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Aphis coronillae

Clover aphid, Medick aphid

On this page: Identification & Distribution Biology & Ecology Other aphids on the same host

Identification & Distribution

Aphis coronillae lives in ant-tented colonies on the basal parts of clovers and medicks (see first picture below). The adult aptera of Aphis coronillae (see second picture below) is pinkish brown to brownish green with a more or less shiny black dorsal shield and no wax powdering. The shield extends over segments 1-6 inclusive, but is weakened by membranous lines between some of the anterior segments. The shield is reticulated, a feature formerly only thought to be visible in slide mounted specimens, but also apparent in photos of the live insect. Abdominal tergites 1-4 and 7 regularly bear very protuberant, dome-shaped marginal tubercles, clearly visible in the pictures below (cf. Aphis craccivora where tergites 2-6 are usually without marginal tubercles, or rarely with 1-3 small ones). Nearly all the hairs on the legs are very short. The body length of adult Aphis coronillae apterae is 1.3-2.2 mm.

Aphis coronillae alatae (see second picture above) are reddish brown with bands on most or all abdominal tergites, that on tergite VI being broader and amalgamated with the postsiphuncular sclerites. They have 3-9 secondary rhinaria on antennal segment III, and 0-2 on segment IV. Immatures (see first picture below) range from greenish-yellow (the youngest) to reddish brown (fourth instars).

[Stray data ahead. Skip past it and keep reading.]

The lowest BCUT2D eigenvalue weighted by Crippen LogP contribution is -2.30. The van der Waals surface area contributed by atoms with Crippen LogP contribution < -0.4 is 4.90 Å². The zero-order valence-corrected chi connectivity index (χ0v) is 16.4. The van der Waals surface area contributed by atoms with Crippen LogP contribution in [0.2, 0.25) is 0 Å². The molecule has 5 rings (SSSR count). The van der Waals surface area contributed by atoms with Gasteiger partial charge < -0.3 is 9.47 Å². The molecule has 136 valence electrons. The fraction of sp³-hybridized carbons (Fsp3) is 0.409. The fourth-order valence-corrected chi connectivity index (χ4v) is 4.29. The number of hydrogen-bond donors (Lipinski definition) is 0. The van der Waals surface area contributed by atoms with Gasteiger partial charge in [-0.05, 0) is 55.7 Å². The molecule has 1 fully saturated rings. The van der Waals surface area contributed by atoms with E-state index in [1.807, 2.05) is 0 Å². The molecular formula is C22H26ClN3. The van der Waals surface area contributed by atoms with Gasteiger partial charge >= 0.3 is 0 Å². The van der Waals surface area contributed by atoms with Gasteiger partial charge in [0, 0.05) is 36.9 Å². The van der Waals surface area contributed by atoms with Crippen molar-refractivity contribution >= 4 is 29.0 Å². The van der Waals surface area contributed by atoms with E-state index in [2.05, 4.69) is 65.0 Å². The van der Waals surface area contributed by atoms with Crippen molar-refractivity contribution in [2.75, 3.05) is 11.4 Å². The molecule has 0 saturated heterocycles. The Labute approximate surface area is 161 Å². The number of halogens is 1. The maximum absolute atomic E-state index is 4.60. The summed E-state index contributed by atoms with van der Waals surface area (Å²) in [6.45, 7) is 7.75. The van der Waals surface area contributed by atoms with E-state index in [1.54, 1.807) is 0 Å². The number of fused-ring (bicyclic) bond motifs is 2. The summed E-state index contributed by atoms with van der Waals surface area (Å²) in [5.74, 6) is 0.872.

There are two subspecies with specific host-plant associations, but the morphological discriminants for the two subspecies are slight:

  1. Aphis coronillae coronillae (clover aphid) lives on Trifolium species.
  2. Aphis coronillae arenaria (medick aphid) lives on Medicago lupulina.

Most of the aphids pictured on this page are Aphis coronillae arenaria.

Aphis coronillae lives on the basal parts of certain Leguminosae / Fabaceae, especially clovers (Trifolium) and medicks (Medicago). It does not host alternate. Sexual forms appear in September. The males are mostly apterous, but are occasionally brachypterous or alate. Aphis coronillae is usually attended by and sheltered by ants. It is widely distributed in Europe, and is also found in west Siberia.

 

Biology & Ecology

Life cycle

One of the main hosts of Aphis coronillae arenaria is black medick Medicago lupulina (see picture below), a very common herb found in pastures and lawns. It is a pioneer plant often growing in disturbed ground, and is especially fond of xeric habitats such as pavements in residential areas.

We have found Aphis coronillae arenaria on many occasions between July and September on the runners of black medick or spotted medick growing in and around pavements in various East Sussex villages (see pictures above). Aphis coronillae coronillae on clover seems less common although we have found it several times. The paucity of records of Aphis coronillae is doubtless enhanced by its subterranean feeding site. The only indication of the aphids' presence is tenting with debris over infested runners by attending ants. The common black ant (Lasius niger) is usually the species that carries out the earth tenting and attends the aphids.